Candlesticks are by far the most used chart type in the trading world. Among them, the harami candlestick is a relatively popular pattern that traders use to identify chart reversals.
The candlestick is made up of two candle that happen when a bullish or bearish trend is about to end. In this article, we will look at what the harami candlestick is and how you can use it in day trading.
Definition, bearish and bullish
A Harami candlestick is one of the several types of Japanese candlestick patterns. The name harami comes from the Japanese word for pregnant. As the name suggests, it has it is made up of a large bullish or bearish candle that is followed by a smaller one of the opposite colour.
A bullish harami is made of a large bullish candlestick that is followed by a small bearish candlestick. On the other hand, a bearish harami is made up of a large bearish candle that is followed by a small bullish candle.
The chart below shows the two candlestick patterns.
How Harami forms
As you can see, a harami candlestick pattern is made of two candle. A closer look shows that the two sticks have a close resemblance to a pregnant woman. As mentioned above, harami is the Japanese term for pregnant.
Another thing you can see is that the two candles have an upper and lower shadow. Additionally, the harami candles have a close resemblance to an engulfing candle. The only difference is that in an engulfing, the smaller candle is usually followed by the bigger candle.
A bullish harami pattern happens during a bearish trend. As the asset’s price declines, it forms a major bearish candlestick. This candle is then followed by a small green candle. After this happens, the price will typically break out higher.
Meanwhile, a bearish harami happens during an uptrend when an asset forms a big bullish candlestick that is then followed by a small bearish trend. After this happens, the price will typically continue the bearish trend.
How to trade the bullish and bearish Harami pattern
Steps to identify it
Trading with the bullish and bearish harami candlesticks is relatively simple. First, you need to identify an existing bullish or bearish trend.
Second, you should then look closely at the movement of the candlesticks and identify when a large candlestick is followed by a small candle. For the pattern to happen, the smaller candle must be completely engulfed by a larger one.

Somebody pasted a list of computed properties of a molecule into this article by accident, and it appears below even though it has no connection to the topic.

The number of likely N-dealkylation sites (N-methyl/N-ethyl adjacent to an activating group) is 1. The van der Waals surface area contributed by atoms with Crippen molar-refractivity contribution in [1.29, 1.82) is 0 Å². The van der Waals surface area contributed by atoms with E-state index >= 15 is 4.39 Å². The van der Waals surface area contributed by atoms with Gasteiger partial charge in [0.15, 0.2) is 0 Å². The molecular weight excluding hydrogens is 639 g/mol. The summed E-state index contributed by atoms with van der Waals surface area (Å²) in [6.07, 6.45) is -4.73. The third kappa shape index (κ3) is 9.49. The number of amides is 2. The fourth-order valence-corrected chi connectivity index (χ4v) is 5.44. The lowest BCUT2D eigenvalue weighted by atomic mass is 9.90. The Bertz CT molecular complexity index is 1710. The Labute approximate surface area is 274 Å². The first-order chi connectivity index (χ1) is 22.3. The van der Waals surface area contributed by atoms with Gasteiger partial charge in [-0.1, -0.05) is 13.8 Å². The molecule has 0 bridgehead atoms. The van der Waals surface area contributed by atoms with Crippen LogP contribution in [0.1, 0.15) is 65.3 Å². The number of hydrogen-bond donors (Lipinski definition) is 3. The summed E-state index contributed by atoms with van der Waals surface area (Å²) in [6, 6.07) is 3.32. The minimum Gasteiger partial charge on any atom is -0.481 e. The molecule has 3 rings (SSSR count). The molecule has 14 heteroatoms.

Still, identifying the candlestick pattern is not always a guarantee that the reversal pattern will happen. Therefore, we recommend that you wait for a while before you enter a trade. In this, you will be waiting for confirmation that the reversal will happen.
One way of trading the pattern is to use pending orders. A pending order is where you open a trade that will only be initiated when a certain condition is met. In case of a bullish harami, you could place a buy-stop above the upper shadow of the mother candlestick. Here, the bullish trade will be initiated if the price moves above the shadow.
In case of a bearish harami, you should place a sell-stop slightly below the bigger candlestick.
Still, the best approach to use the harami pattern is to combine it with several parts of technical indicators like moving averages and Bollinger Bands. You can look at this article to see some of the most common reversal indicators you can use in the market.
The chart below shows an example of a harami candlestick. We see that the Blackberry stock price popped. It then formed a big bullish candle that was then followed by a small candlestick. Shortly afterwards, this was followed by a bearish trend.
The harami candlestick pattern is one of the several patterns that is used to find bullish and reversal patterns in the market. In this article, we have looked at what the candle is and how you can use it well.
External useful resources
- Trading the Harami Candlestick Pattern – Medium